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Sadly, NOTAM spam is a persistent thorn in the world aviation community's side. Bureaucratic rump-covering exercises lead to NOTAMs being issued and distributed that are mere noise to the average airman, leaving them pawing through pages and pages of briefing packets looking for a needle in a haystack.

As airmen, we're largely stuck with the results of this all. While better filtering would indeed be an improvement over what we have now, it would but paper over the underlying problem: the fact that there's this sea of noise to begin with.

How can NOTAM creators and handlers can this spam problem? Are there documented practices or guidelines they can follow to reduce the amount of rubbish that gets input into AFTN and dutifully delivered to hapless airmen everywhere?

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  • $\begingroup$ I see a big game of CYA, if they don't issue a NOTAM and somebody gets hurt as a result, somebody is liable. Personally as a pilot I'd rather read through noise to find things that are applicable to me than miss something because somebody deemed it not applicable. $\endgroup$ – Ron Beyer Apr 26 '17 at 3:34
  • $\begingroup$ @RonBeyer -- at some point, there's just too much hay in the haystack and you can't find the needles as a result. (ouch!) Granted, solutions don't have to involve omitting information altogether -- condensing multiple NOTAMs for the same event (have you seen how many NOTAMs the FAA spews out for a runway closure?) is a possibility I've batted around in my head, for instance... $\endgroup$ – UnrecognizedFallingObject Apr 26 '17 at 11:32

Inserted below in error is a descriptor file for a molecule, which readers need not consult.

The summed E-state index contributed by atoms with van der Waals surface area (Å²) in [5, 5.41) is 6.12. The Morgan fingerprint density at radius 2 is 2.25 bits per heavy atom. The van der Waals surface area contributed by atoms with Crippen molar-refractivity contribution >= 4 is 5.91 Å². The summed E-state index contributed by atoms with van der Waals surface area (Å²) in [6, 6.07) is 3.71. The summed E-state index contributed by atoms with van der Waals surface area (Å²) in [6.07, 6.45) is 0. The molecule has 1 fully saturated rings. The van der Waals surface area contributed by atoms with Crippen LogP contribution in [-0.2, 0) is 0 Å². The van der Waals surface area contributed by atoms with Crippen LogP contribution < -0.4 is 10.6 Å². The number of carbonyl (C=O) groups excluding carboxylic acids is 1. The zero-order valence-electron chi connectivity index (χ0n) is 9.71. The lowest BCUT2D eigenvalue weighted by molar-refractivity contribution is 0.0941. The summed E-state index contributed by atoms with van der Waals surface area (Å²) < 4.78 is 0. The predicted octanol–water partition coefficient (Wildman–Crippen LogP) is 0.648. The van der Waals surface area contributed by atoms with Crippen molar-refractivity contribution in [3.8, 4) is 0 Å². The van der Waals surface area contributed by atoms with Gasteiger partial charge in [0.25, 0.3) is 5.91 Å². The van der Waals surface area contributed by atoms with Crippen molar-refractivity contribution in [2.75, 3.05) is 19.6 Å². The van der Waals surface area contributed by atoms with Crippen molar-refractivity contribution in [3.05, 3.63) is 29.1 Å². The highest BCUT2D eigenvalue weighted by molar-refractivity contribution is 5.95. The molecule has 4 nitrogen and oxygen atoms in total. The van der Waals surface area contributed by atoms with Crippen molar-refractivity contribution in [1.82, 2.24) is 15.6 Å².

• $\begingroup$ From a non-pilot perspective, the "NOTAM spam" was an interesting bit of history, and from a human being perspective, I'd say the writer is a bit... peeved. $\endgroup$ – FreeMan Apr 26 '17 at 17:57
  • $\begingroup$ More on NOTAM spam $\endgroup$ – UnrecognizedFallingObject May 16 '17 at 14:44
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It's a real problem. Probably the worst you could do is read a raw DUATS briefing. If your EFB includes briefing support, those will do a slightly better job formatting and organizing everything. If you're flying VFR most of the time like me, keywords like IAP, ODP & SID following an airport identifier are only relevant to IFR, and not information concerning that flight.

Needless to say, the burden is on the airman right now. Maybe if someone passed these abuse cases to a forward-thinking FSDO, they might have a chance of some relief.

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